Netpliance only managed to add a paltry 22,000 customers during that period
should be more than enough handwriting on the wall for skeptics. But, it
gets much worse.
Netpliance was already facing an uphill struggle, even as it offered its
i-opener appliance at blowout prices as an incentive for new customers and
unsuspecting investors alike to drink the special Kool-Aid. Then in early
July, the company bumped the price on its marginally popular i-opener from
$99 to nearly $400. Netpliance’s top banana
company research showed consumers would be willing to pony up between $299
and $499 for a Web appliance.
Savage must have commissioned his research from the same Robby Stevens
yes-man who recommended this dog with a mandatory “buy” rating back in
April; because just yesterday, Netpliance made headlines after it announced
it would re-price the i-opener at $299 instead of $399. The back-peddling
went so far as to offer $100 rebates to customers who purchased a unit at
the higher price. It’s clear that Netpliance found itself sitting on top of
a warehouse full of unsold inventory following the dramatic price hike.
You stated that Netpliance has over 50,000 loyal customers and that it does
not tie customers to any kind of contract; but, that argument should be put
curbside for garbage pick-up. Customers are not allowed to use an alternate
service provider, so if they choose not to subscribe to Netpliance’s
branded ISP, they’re left with little more than an expensive doorstop.
Further, Netpliance’s entire strategy revolves around its ability to
convince consumers to buy the i-opener and “pay subscriber fees for a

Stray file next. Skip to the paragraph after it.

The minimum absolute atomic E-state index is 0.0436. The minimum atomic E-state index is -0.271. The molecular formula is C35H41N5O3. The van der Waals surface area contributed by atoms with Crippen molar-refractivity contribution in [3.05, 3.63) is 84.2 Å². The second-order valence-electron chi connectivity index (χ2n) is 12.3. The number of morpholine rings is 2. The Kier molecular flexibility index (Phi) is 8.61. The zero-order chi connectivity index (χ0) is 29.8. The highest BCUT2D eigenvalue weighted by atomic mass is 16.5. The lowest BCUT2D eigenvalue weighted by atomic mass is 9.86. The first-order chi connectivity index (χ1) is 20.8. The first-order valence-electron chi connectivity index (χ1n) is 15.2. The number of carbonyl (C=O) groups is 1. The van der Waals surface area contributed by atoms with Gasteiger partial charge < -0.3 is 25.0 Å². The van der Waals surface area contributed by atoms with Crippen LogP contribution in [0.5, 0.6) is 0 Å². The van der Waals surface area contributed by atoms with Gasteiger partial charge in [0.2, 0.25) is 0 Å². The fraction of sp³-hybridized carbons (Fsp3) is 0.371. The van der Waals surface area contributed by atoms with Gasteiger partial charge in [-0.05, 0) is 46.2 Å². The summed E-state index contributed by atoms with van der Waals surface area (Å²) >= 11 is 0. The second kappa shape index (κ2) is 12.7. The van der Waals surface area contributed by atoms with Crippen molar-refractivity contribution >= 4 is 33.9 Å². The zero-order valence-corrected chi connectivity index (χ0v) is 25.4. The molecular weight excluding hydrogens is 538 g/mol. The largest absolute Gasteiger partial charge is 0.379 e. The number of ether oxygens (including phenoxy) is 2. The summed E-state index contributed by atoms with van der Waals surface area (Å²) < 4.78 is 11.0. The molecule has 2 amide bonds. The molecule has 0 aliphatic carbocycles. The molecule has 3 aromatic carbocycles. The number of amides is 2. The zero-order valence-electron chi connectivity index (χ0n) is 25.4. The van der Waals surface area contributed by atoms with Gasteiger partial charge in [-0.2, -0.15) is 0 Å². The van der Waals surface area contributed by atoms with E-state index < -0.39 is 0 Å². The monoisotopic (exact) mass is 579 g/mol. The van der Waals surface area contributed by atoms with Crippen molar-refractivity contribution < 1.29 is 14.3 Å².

significant period of time.” Barring prolonged access fees – each and every
unit is sold at a significant loss.
It’s also worth pointing out that in the early goings, savvy members of the
open source community were able to configure the i-opener to use alternate
service providers. Netpliance’s response was to change its hardware to help
prevent such reconfigurations in the future. There was clearly an initial
demand for a cheaper Web appliance with the option to choose a rival ISP.
Now, at i-opener’s current price and new configuration, a fully functional
discount PC has filled that demand. Another missed opportunity, and further
evidence of a fundamentally flawed business model.
Netpliance bled $45 million in its latest quarter on $3 million in sales
with an accelerating cash burn rate. The start-up has enough cash in the
bank for two, maybe three, quarters before it will need to saddle retail
investors with a secondary offering or explore “strategic alternatives.”
That’s plenty of time for insiders to unload their shares, before heading
for the hills. You mentioned that my reference to Netpliance as a cockroach
hints at my objectivity. That would imply that I’m presenting facts
distorted by personal feelings or prejudice. But I simply shoot from the
hip. If you find my answers frightening, you should cease asking scary
Kent Savage opined that his